To Life! 1
11" x 14"
painted acrylic paper on matboard
work available here
The title seems a little optimistic for me. I didn't quite mean things to sound like a toast or a pronouncement.
Really, the title refers to what this piece is based on which is the beautiful structures of the amino acids, often called the building blocks of proteins. In general, I love looking at the chemical representations of molecules, how they are built and what form they take. To me, these structures are beautiful and very artistic in their own way, both balanced and efficient.
My life is filled with rabbit holes and in doing a little poking around on the Internet, I came across a depiction of the molecular structure of the amino acids group. Amino acids are often called the building blocks of proteins. The above piece is based on the amino acid called asparagine. In general, I understand that amino acids have been here on earth since life began. Anything that old can't be too bad!
It's important to note that I don't fully understand this subject, not even close. I do know however, (I hope), something beautiful when I see it and that is how I feel about these structures that I am beginning to learn about. There is meaning here. The fact that our bodies (and all life forms on earth for that matter) are creating all of the time, taking in nutrition and energy, building up and tearing down, and engaging in unseen processes, is really amazing. It feels ancient and important somehow. Amino acids are a part of this process. I may not grasp the whole process but I can see that it is beautiful in some way.
In making this piece, I wanted something to reflect that beauty. I wanted to respond to what I was feeling regarding these molecular representations. I chose to do this through using colors that are clear, bright and contrasting; by making lines that are flowing; and by cutting and placing curvilinear shapes that interlock together in a pleasing way. In the end, I don't think an artist ever comes close enough to what they want to convey. I think you can only try to be present when creating and hopefully a little of your efforts will show in the final work.
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The Not So Peaceful Garden
16" x 20"
Painted paper collage on matboard
Many moons ago, when I first started college, I felt I needed a way to keep track of assignments, tests, and studying time. (This was before the personal computer really took hold and before I Phones took over. People actually wrote things down...) I bought a little lined notebook, and kept track of the days, noting what homework I had to do and when and what days I needed to study for a test. This system suited me well as I am a list maker and am task oriented. To this day, thirty plus years later, I still have a physical notebook that I write in and use to keep track of things I want to do for the day or the week.
When the Pandemic was first hitting and people were beginning to go into lockdown mode, all of my social media feeds were filled with productivity. People were cleaning out closets, baking up a storm, inventing clever family games and doing all sorts of nifty stuff. The novelty of being at home was on full display. I then waited for the shoe dropping to begin. After several weeks, the reality of the situation sank in and some of those busy folks were a little quiet. How come you wonder? I am going to tell you. IT'S HARD BEING AT HOME ALL DAY! There. I said it. And yes, I am yelling.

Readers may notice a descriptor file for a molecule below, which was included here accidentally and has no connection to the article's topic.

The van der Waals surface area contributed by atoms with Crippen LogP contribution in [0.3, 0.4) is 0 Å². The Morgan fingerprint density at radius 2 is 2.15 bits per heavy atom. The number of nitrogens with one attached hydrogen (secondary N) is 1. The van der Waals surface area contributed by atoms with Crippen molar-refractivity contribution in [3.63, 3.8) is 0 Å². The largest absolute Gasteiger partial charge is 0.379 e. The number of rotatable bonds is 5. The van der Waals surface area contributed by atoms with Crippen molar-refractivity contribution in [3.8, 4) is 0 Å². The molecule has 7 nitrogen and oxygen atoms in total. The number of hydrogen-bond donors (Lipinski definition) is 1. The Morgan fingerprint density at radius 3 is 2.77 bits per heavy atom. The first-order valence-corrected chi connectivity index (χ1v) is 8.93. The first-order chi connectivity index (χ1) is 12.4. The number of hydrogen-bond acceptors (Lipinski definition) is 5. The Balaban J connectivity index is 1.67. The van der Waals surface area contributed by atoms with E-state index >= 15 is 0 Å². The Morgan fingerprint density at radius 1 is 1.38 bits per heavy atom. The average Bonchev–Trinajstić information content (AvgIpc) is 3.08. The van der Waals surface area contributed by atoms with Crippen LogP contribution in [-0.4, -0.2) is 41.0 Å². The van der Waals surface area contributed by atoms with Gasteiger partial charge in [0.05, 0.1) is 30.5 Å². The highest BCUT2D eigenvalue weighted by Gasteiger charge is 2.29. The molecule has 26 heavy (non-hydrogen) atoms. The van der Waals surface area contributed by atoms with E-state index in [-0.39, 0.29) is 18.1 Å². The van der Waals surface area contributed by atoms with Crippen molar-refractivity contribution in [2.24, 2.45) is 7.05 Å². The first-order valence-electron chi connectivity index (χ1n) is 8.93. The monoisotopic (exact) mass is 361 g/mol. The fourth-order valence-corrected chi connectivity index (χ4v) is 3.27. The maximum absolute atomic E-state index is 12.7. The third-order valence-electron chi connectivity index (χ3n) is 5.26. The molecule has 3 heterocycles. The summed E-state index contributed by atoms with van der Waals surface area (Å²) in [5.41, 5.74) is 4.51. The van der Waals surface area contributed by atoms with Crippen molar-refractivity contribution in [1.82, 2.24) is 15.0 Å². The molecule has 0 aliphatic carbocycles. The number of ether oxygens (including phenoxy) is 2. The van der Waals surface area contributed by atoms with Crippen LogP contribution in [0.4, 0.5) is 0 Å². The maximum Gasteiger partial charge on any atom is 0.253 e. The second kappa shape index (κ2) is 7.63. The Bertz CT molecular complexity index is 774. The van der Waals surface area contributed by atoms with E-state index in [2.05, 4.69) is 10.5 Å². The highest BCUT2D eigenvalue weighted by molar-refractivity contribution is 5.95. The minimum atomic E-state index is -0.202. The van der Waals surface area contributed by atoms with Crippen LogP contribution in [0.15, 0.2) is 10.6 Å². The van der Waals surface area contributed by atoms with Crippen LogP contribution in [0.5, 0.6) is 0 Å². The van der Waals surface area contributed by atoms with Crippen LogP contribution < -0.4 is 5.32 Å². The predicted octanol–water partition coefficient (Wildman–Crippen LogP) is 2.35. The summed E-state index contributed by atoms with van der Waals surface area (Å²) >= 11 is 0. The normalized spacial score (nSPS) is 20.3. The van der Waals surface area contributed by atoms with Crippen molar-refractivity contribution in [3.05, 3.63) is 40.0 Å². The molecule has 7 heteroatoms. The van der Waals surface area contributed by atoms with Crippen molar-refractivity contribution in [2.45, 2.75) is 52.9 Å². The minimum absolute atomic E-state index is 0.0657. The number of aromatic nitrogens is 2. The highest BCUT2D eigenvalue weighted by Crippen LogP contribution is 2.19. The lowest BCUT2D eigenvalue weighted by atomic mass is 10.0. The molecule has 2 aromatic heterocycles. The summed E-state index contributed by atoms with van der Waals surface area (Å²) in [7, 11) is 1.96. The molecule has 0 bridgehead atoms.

Why is it so hard? My own experience tells me that part of the difficulty lies in having unstructured free time. Many of us, myself included, have been very used to a structured work/school environment. Do this thing at 9AM, do that thing at 11AM, eat lunch at 1PM, do something else at 2PM and go home at _______ (insert appropriate time). When you don't have that sort of schedule, things can fall apart. This is particularly true for us creative types who may have a loose schedule to begin with. When you are already stressed about the Pandemic, going into the studio to "create" can seem overwhelming. Where do you start?
You start right here. Make a list! But, you might ask, what if I am stuck? What if I am depressed and can't get started on anything? What if, what if, what if? I will say it again. Make a list!
Full disclosure here. I am not a Life Coach, nor a psychologist nor any other kind of therapist. I am, however, a depressed and anxious person who is at home all day by herself. I know well about which I speak. Getting going is not easy. It isn't impossible though. There is a way to begin and I will share that now. This is what I do to get going. I get out my notebook and start with the date and day. I write that down. Next, what small and finite tasks do I want to do today, particularly as they relate to creativity? Here is a sample: I want to write a blog post, for starters. I have my topic picked out. I want to add four items to my shop that are for sale. I need to prep one board for painting and cut out two sheets of shapes. This may be enough for the day. I also include a few backup items just in case there is more time or something falls through. The tasks aren't really in an order of importance but if I wanted, I could number them or label them as "A,B,C, etc." I give myself permission to do as many tasks as I can reasonably handle in addition to my other household responsibilities (someone has to make dinner and feed the cats). I also give myself permission to lay down and take a nap with the guiltless understanding that some things may not get done. Or, maybe the nap is the incentive to get everything done!